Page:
Monday, December 03, 2018

A Lack of (Contextual) Integrity

I must have the people over at Google thoroughly confused. They now think that I am an impoverished-but-wealthy black, gay, Jewish female who is into cooking and who races Formula I cars in France on the weekends. I'll get to why they think this in a moment. (This is assuming that there are people at Google, and that these days it's not simply a pulsating, gelatinous glob of algorithmically driven hive-mind protoplasm. Although that would be very cool too, and would make an awesome B movie. It's too bad that Tab Hunter is dead.)

You see, like Facebook, Twitter, and the rest, Google has always been about collecting, manipulating, and mining the data we happily supply it. The Goog then takes the data and sells it to people who use it to sell stuff to us, sometimes further manipulating and mining the data along the way. In this fashion, marketers can build up surprisingly accurate—and often chillingly complete—dossiers on us. These are used to present to us items for sale in which we may be interested. (This is only a little unsettling, and could even be helpful.) Sometimes the marketers use the information they've purchased from The Goog in order to sell us things related to things they know we like. For instance, if I've purchased vinyl records, it's probably a good guess that A) I'm interested in turntables and B) I may have a man-bun. If I've purchased (or even simply viewed) a baseball glove from an online vendor, it’s a decent bet that I could be interested in, say, sports memorabilia, season tickets to a sporting event, or perhaps a particular brand of sportswear. (That's getting just a bit creepy.) But what if I have not viewed or commented on or reviewed an item, let's say a guitar, but I have friends who have done those things? For a marketer or data salesperson, it's perfectly reasonable to assume that, since people with like interests tend to hang out together, I may begin seeing guitar-related ads on my various social media feeds or in sidebar ads on websites that I happen to frequent, not because I've looked at such items online, but because my friends have done so. (Okay, now we're getting a seriously creepy.)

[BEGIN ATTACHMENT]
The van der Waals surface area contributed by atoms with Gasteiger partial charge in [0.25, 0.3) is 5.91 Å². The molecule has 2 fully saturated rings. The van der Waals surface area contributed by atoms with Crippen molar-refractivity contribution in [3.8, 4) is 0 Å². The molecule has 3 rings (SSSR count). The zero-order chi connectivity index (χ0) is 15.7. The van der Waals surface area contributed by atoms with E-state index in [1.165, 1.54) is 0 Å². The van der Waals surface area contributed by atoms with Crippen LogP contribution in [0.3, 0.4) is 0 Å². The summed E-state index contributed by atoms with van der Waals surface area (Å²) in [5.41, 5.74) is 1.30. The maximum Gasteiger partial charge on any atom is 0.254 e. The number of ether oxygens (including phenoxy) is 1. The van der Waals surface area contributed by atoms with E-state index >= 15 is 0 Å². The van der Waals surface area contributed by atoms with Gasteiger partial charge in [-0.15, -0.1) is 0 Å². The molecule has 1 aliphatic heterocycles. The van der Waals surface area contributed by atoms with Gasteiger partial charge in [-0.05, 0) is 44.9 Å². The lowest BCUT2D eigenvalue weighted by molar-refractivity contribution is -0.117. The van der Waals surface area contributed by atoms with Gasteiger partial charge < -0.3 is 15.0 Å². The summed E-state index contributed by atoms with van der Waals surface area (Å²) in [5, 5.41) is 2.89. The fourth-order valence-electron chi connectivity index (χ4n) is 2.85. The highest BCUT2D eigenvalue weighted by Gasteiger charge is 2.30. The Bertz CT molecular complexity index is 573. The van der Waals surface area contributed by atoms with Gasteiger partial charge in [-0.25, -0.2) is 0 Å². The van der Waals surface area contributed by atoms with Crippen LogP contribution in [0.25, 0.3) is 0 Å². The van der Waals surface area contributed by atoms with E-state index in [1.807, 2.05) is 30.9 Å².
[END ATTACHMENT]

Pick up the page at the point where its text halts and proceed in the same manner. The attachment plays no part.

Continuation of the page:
What we've encountered here is what some social scientists have called "dataveillance." We're being surveilled digitally, based on the data trail we leave when we traverse the Web. Now, that's not always a terrible thing: sometimes these ads are helpful, just as Facebook's "people you may know" list is occasionally useful and surprisingly accurate.